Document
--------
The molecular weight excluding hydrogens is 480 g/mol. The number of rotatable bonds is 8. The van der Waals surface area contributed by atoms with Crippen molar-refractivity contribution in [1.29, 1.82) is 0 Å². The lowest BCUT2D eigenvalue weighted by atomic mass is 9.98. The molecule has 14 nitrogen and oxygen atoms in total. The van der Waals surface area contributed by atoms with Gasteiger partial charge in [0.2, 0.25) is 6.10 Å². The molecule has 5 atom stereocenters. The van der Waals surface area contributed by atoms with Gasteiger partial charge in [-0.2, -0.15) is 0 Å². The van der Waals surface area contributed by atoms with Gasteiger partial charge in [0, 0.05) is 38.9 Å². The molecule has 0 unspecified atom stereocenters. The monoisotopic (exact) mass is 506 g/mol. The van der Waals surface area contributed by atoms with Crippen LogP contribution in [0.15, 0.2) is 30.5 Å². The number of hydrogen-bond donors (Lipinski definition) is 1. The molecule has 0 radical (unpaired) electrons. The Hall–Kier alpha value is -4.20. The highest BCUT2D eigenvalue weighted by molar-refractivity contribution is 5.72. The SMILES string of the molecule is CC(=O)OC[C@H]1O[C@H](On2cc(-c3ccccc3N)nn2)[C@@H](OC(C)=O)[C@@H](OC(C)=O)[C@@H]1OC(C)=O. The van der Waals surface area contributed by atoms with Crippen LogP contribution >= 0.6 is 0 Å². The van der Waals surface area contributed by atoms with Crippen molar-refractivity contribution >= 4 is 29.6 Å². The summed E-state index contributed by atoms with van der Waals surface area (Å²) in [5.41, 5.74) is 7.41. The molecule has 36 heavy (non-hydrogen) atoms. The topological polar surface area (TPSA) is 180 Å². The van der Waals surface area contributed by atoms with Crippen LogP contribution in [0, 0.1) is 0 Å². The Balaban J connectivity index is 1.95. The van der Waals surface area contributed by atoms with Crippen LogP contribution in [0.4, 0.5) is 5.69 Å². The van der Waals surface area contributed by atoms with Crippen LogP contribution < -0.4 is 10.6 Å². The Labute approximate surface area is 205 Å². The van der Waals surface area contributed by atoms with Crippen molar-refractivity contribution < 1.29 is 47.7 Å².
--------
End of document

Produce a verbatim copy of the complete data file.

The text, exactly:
The molecular weight excluding hydrogens is 480 g/mol. The number of rotatable bonds is 8. The van der Waals surface area contributed by atoms with Crippen molar-refractivity contribution in [1.29, 1.82) is 0 Å². The lowest BCUT2D eigenvalue weighted by atomic mass is 9.98. The molecule has 14 nitrogen and oxygen atoms in total. The van der Waals surface area contributed by atoms with Gasteiger partial charge in [0.2, 0.25) is 6.10 Å². The molecule has 5 atom stereocenters. The van der Waals surface area contributed by atoms with Gasteiger partial charge in [-0.2, -0.15) is 0 Å². The van der Waals surface area contributed by atoms with Gasteiger partial charge in [0, 0.05) is 38.9 Å². The molecule has 0 unspecified atom stereocenters. The monoisotopic (exact) mass is 506 g/mol. The van der Waals surface area contributed by atoms with Crippen LogP contribution in [0.15, 0.2) is 30.5 Å². The number of hydrogen-bond donors (Lipinski definition) is 1. The molecule has 0 radical (unpaired) electrons. The Hall–Kier alpha value is -4.20. The highest BCUT2D eigenvalue weighted by molar-refractivity contribution is 5.72. The SMILES string of the molecule is CC(=O)OC[C@H]1O[C@H](On2cc(-c3ccccc3N)nn2)[C@@H](OC(C)=O)[C@@H](OC(C)=O)[C@@H]1OC(C)=O. The van der Waals surface area contributed by atoms with Crippen LogP contribution >= 0.6 is 0 Å². The van der Waals surface area contributed by atoms with Crippen molar-refractivity contribution >= 4 is 29.6 Å². The summed E-state index contributed by atoms with van der Waals surface area (Å²) in [5.41, 5.74) is 7.41. The molecule has 36 heavy (non-hydrogen) atoms. The topological polar surface area (TPSA) is 180 Å². The van der Waals surface area contributed by atoms with Crippen LogP contribution in [0, 0.1) is 0 Å². The Balaban J connectivity index is 1.95. The van der Waals surface area contributed by atoms with Crippen LogP contribution in [0.4, 0.5) is 5.69 Å². The van der Waals surface area contributed by atoms with Crippen LogP contribution < -0.4 is 10.6 Å². The Labute approximate surface area is 205 Å². The van der Waals surface area contributed by atoms with Crippen molar-refractivity contribution < 1.29 is 47.7 Å².